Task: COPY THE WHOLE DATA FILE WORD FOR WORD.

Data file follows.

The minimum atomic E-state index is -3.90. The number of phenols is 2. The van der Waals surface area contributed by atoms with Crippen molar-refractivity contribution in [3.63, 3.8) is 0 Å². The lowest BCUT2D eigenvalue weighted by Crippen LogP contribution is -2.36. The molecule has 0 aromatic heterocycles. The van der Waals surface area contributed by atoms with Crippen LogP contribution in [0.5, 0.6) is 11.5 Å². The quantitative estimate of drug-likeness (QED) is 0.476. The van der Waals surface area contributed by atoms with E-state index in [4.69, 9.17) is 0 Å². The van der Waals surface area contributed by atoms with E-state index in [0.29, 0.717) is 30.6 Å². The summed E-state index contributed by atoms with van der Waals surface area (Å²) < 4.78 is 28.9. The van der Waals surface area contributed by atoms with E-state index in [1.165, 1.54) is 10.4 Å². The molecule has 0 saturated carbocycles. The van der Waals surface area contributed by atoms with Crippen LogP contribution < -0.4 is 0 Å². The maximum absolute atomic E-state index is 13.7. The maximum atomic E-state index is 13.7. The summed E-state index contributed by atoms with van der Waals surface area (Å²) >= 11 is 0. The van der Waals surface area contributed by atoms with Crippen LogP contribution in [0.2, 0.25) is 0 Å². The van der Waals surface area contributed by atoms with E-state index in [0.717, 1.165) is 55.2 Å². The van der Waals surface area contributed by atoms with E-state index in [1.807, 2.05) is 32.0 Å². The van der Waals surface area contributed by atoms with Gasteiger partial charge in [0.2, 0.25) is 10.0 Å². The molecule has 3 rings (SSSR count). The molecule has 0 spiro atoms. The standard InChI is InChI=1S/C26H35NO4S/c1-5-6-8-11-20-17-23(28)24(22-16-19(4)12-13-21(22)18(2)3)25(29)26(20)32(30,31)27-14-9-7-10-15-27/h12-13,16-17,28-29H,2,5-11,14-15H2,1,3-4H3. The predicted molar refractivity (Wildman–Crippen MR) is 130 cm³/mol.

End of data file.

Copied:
The minimum atomic E-state index is -3.90. The number of phenols is 2. The van der Waals surface area contributed by atoms with Crippen molar-refractivity contribution in [3.63, 3.8) is 0 Å². The lowest BCUT2D eigenvalue weighted by Crippen LogP contribution is -2.36. The molecule has 0 aromatic heterocycles. The van der Waals surface area contributed by atoms with Crippen LogP contribution in [0.5, 0.6) is 11.5 Å². The quantitative estimate of drug-likeness (QED) is 0.476. The van der Waals surface area contributed by atoms with E-state index in [4.69, 9.17) is 0 Å². The van der Waals surface area contributed by atoms with E-state index in [0.29, 0.717) is 30.6 Å². The summed E-state index contributed by atoms with van der Waals surface area (Å²) < 4.78 is 28.9. The van der Waals surface area contributed by atoms with E-state index in [1.165, 1.54) is 10.4 Å². The molecule has 0 saturated carbocycles. The van der Waals surface area contributed by atoms with Crippen LogP contribution < -0.4 is 0 Å². The maximum absolute atomic E-state index is 13.7. The maximum atomic E-state index is 13.7. The summed E-state index contributed by atoms with van der Waals surface area (Å²) >= 11 is 0. The van der Waals surface area contributed by atoms with Crippen LogP contribution in [0.2, 0.25) is 0 Å². The van der Waals surface area contributed by atoms with E-state index in [0.717, 1.165) is 55.2 Å². The van der Waals surface area contributed by atoms with E-state index in [1.807, 2.05) is 32.0 Å². The van der Waals surface area contributed by atoms with Gasteiger partial charge in [0.2, 0.25) is 10.0 Å². The molecule has 3 rings (SSSR count). The molecule has 0 spiro atoms. The standard InChI is InChI=1S/C26H35NO4S/c1-5-6-8-11-20-17-23(28)24(22-16-19(4)12-13-21(22)18(2)3)25(29)26(20)32(30,31)27-14-9-7-10-15-27/h12-13,16-17,28-29H,2,5-11,14-15H2,1,3-4H3. The predicted molar refractivity (Wildman–Crippen MR) is 130 cm³/mol.